Scott Rapp / The Post-Standard Tuesday December 09, 2008, 1:18 PM
State Supreme Court Judge Kenneth R. Fisher has rejected a request by the Cayuga Indian nation for an injunction barring Cayuga and Seneca counties from enforcing state tax laws regulating the sales of cigarettes.
The judge's ruling was released today.
Cayuga County legislator Raymond Lockwood said he has not seen the decision but said it "was very favorable to us." He was notified by the county's law firm, Harris Beach, of Rochester.
Sheriff's deputies in the two counties seized the cigarettes and records in coordinated simultaneous raids carried out two days before Thanksgiving.
The two stores have not sold cigarettes since the raids, but sales of cigars and other tobacco products have continued. Those tobacco products are regulated by a different section of state tax law and were not part of the county action.
The Cayugas had asked the judge to bar the counties from trying to enforce state law requiring the Indian nation to pay excise and sales tax due on cigarettes at the Cayuga's two LakeSide Trading stores, one in Union Springs and the other in Seneca Falls. The Cayugas also wanted the more than 17,000 cartons of cigarettes returned, along with business records.
Eleven lawyers made their cases in court last week.
It was clear then the case before Fisher would come down to this:
Do the Cayugas have sovereign nation rights to sell tax-free cigarettes at their LakeSide Trading gas station and convenience stores in Union Springs and Seneca Falls?
The lawyers representing the counties collectively argued that the nation lost sovereign rights in 2005 when the U.S. Supreme Court rejected a parallel land-claim case involving the Oneida Indian Nation. Later, a federal appeals court dismissed the Cayugas' land claim on similar grounds.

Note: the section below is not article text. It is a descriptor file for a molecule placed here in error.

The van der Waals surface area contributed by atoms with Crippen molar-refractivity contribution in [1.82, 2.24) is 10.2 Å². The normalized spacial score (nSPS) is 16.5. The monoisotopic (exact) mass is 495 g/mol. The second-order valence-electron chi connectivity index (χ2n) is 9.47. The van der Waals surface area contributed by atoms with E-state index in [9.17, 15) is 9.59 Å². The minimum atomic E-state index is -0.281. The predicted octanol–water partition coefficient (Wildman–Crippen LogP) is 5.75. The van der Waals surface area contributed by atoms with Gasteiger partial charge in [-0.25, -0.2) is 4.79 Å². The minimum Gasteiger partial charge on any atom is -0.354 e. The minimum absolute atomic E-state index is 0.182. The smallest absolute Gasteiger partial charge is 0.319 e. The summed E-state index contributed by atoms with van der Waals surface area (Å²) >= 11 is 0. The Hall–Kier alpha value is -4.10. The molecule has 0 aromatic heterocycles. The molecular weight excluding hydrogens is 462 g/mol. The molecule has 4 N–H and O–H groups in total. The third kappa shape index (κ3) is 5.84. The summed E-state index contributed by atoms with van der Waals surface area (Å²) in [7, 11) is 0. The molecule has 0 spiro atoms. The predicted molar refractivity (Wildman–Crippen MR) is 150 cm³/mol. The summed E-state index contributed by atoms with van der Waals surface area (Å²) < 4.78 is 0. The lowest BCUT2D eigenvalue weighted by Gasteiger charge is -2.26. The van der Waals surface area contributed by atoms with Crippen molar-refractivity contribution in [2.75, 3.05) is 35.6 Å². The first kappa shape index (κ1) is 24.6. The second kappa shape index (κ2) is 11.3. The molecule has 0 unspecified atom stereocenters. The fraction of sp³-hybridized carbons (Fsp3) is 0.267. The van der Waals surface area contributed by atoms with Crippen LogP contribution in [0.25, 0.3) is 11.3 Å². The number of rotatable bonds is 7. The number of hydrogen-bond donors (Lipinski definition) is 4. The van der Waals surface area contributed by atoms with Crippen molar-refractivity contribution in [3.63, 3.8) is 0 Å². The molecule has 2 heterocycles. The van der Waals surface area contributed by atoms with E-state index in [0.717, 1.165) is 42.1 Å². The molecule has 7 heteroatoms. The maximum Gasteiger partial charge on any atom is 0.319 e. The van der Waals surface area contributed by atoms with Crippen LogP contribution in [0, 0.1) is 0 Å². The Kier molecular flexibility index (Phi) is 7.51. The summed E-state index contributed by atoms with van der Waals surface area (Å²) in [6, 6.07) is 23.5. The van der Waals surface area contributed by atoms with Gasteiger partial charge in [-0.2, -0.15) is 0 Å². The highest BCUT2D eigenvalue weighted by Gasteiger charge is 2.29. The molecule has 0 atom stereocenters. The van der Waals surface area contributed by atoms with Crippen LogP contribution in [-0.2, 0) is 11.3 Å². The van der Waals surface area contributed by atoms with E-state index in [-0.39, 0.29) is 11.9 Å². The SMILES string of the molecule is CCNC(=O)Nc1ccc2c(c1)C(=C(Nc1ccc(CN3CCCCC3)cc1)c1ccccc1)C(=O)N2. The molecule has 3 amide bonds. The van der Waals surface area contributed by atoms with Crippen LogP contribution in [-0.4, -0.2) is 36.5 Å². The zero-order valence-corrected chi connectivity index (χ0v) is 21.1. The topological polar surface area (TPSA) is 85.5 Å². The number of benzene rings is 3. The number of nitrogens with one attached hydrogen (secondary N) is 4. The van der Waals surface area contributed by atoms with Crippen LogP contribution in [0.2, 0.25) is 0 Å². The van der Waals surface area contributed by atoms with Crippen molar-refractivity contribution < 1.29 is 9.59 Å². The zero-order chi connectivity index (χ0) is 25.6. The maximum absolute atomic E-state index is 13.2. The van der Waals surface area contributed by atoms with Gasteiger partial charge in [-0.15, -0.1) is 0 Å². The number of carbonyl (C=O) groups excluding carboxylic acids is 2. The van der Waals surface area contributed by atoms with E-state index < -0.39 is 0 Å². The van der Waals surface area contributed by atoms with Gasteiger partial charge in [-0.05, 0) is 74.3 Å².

Lawyers for the Cayugas collectively disagreed and said the top court ruling did not disestablish their reservation, which they said still comprises 64,000 acres of ancestral homeland around the north end of Cayuga Lake.
They said the land on which the nation's stores sit is considered under state law to be a qualified reservation, which the lawyers said permits the Cayugas to sell tax-free cigarettes and other goods.
Lawyers for the Cayugas also argued that the counties are trying to enforce a state tax law that was enjoined from being enforced two years ago.
The cigarette tax issue was rekindled last month when sheriff's deputies from both counties raided the two stores and seized all of the nation's 17,600 cartons of cigarettes for not paying about $485,000 in state excise taxes on them. The excise tax does not include state sales tax.
District attorneys in both counties are considering filing criminal charges.